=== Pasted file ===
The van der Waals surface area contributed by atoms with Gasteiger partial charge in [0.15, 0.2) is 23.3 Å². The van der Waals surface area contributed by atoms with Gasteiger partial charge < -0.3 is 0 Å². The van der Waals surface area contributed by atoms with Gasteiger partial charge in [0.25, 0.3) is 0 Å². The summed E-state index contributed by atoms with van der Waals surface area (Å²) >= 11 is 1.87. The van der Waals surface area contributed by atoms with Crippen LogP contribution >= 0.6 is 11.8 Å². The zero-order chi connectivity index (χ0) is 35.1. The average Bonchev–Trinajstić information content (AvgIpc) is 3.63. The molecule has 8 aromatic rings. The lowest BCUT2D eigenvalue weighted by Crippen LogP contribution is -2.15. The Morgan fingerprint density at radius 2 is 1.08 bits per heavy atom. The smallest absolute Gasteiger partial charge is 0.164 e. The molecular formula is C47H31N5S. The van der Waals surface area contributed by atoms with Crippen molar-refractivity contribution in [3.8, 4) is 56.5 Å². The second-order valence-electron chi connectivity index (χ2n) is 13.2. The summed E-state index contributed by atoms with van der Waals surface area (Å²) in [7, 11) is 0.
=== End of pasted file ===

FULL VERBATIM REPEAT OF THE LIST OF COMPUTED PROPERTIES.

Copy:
The van der Waals surface area contributed by atoms with Gasteiger partial charge in [0.15, 0.2) is 23.3 Å². The van der Waals surface area contributed by atoms with Gasteiger partial charge < -0.3 is 0 Å². The van der Waals surface area contributed by atoms with Gasteiger partial charge in [0.25, 0.3) is 0 Å². The summed E-state index contributed by atoms with van der Waals surface area (Å²) >= 11 is 1.87. The van der Waals surface area contributed by atoms with Crippen LogP contribution >= 0.6 is 11.8 Å². The zero-order chi connectivity index (χ0) is 35.1. The average Bonchev–Trinajstić information content (AvgIpc) is 3.63. The molecule has 8 aromatic rings. The lowest BCUT2D eigenvalue weighted by Crippen LogP contribution is -2.15. The Morgan fingerprint density at radius 2 is 1.08 bits per heavy atom. The smallest absolute Gasteiger partial charge is 0.164 e. The molecular formula is C47H31N5S. The van der Waals surface area contributed by atoms with Crippen molar-refractivity contribution in [3.8, 4) is 56.5 Å². The second-order valence-electron chi connectivity index (χ2n) is 13.2. The summed E-state index contributed by atoms with van der Waals surface area (Å²) in [7, 11) is 0.